Today, Commission President Ursula von der Leyen and President of Namibia Hage Geingob signed a Memorandum of Understanding establishing a strategic partnership between the EU and Namibia at the COP27 in Egypt.
The partnership aims to ensure the development of a secure and sustainable supply of raw materials, refined materials and renewable hydrogen to support the green and digital transformation of the partners’ economies. It deepens the cooperation in areas with mutual benefits for both parties. The partnership will promote local value addition in Namibia by supporting the development of the mining and renewable hydrogen value chains. It will support sustainable raw materials value chains and facilitate investment and funding opportunities to modernise the Namibian industries and drive economic and social development.
President of the Commission Ursula von der Leyen said: “I am so glad to sign this agreement between the EU and Namibia for the development of raw materials value chains and renewable hydrogen. This is not only a huge step forward for the EU’s climate ambitions but also an agreement beneficial to Namibia, a front-runner in the development of renewable hydrogen in Africa. It shows Europe’s commitment to work with partner countries on our shared commitments to a greener and more resilient future in line with the Global Gateway Strategy. I would like to thank President Geingob for his commitment and look forward to our cooperation. This partnership is a key step in strengthening relations between the EU and Namibia, based on mutual trust, deepened political dialogue and concrete cooperation projects.”
The partnership contains six main pillars:
- Integration, where feasible, of raw materials and renewable hydrogen value chains, including networking, new business models and promotion and facilitation of trade and investment linkages;
- Cooperation to leverage Environmental, Social, and Governance (ESG) Criteria and align with international standards;
- Mobilisation of funding for the development of soft and hard infrastructure required for projects development and for leveraging private sector funding through cooperation to address trade matters, including inclusiveness, and improving investments on climate action;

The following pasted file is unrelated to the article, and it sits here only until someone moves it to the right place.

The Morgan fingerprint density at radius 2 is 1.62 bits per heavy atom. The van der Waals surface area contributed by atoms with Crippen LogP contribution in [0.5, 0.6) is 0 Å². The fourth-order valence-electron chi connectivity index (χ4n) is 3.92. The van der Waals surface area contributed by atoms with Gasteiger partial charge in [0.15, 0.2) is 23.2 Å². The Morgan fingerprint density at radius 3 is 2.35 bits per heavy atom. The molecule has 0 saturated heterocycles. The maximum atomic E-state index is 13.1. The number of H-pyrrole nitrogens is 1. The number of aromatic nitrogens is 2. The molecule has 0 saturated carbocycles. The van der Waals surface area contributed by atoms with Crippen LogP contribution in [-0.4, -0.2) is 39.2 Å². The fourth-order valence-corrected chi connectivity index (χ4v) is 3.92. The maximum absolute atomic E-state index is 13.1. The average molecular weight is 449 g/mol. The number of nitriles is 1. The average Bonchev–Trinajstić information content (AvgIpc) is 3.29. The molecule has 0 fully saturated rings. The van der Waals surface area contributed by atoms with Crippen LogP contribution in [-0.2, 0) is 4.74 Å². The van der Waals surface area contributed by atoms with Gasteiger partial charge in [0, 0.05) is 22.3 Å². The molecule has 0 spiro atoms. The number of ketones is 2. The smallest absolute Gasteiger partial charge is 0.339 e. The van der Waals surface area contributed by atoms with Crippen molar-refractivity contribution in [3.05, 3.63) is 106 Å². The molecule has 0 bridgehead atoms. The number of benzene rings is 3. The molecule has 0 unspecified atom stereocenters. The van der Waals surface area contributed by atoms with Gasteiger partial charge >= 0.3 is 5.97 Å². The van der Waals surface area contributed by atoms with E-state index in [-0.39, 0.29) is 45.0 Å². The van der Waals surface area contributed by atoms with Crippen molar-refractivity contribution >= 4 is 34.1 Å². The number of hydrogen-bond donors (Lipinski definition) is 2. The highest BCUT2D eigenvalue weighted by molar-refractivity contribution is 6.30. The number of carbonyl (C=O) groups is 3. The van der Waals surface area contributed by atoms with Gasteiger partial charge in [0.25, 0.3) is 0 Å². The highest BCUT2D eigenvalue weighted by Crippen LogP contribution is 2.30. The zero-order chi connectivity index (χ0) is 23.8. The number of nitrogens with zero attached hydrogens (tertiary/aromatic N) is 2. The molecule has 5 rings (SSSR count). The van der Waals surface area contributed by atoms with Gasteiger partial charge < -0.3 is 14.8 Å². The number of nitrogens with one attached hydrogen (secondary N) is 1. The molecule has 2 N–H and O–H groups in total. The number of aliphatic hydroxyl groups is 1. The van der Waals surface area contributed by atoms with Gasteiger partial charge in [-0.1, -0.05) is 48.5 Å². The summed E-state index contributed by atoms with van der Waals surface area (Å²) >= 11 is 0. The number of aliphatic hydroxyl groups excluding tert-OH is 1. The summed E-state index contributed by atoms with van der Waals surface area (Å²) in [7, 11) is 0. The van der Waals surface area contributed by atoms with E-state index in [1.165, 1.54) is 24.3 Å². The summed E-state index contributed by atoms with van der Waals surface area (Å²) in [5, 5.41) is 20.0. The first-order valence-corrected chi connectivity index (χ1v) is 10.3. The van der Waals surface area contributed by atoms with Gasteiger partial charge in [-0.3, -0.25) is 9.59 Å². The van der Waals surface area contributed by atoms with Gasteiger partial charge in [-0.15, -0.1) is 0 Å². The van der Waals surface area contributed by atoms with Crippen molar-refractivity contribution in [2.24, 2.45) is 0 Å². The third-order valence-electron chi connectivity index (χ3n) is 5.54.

- Capacity building, training and skills development along raw materials and renewable hydrogen value chains;
- Co-operation on research and innovation along the raw materials value chain, including on mineral knowledge and circularity, hydrogen technologies and skills;
- Regulatory alignment, standards and certification.
The EU and Namibia have committed to develop an operational Roadmap for 2023-2024, with concrete joint actions agreed within six months of the signature of the Memorandum of Understanding. These actions are to be carried out in close cooperation with relevant industrial and financial stakeholders from the EU Member States and Namibia.
In parallel, today, the European Investment Bank (EIB) and Namibia are signing a joint declaration to deepen their cooperation in support of renewable energy, including renewable hydrogen. The EIB and Namibia will work towards the implementation of a loan by EIB Global to the Government of Namibia of up to €500 million. The loan will allow for long term, sustainable projects, and investments.
Raw materials and renewable hydrogen value chains are critical to the green and digital transitions. They are essential for the deployment of critical technologies like wind turbines (with rare earth magnets) and semiconductors (polysilicon). Similarly, renewable hydrogen technology supports the decarbonisation of hard to abate sectors and energy intensive industries.
The EU needs to secure a sustainable supply of raw materials, especially critical raw materials, as an essential prerequisite for delivering on green and clean energy objectives. As part of the Action Plan on Critical Raw Materials, the Commission has already started working to build partnerships with resource-rich third countries, making use of all external policy instruments and respecting its international obligations.
The Commission has already established three strategic partnerships on raw materials with Canada (June 2021), Ukraine (July 2021) and Kazakhstan (November 2022), on behalf of the EU. The partnerships allow both sides to advance trade and investments into a secure, sustainable and resilient raw materials value chain, which is key to achieving the transition to climate-neutral and digitalised economies. The implementation of the partnership with Ukraine, partially interrupted due to the Russian invasion of the country, will be re-started during the EU Raw Materials Week 2022.
In the margins of the EU-Africa Summit in February 2022, President von der Leyen and Mr Hage Geingob, President of Namibia, discussed the establishment of a partnership on sustainable raw materials value chains and renewable hydrogen, as one of the key flagships of the Global Gateway strategy.
Source: European Commission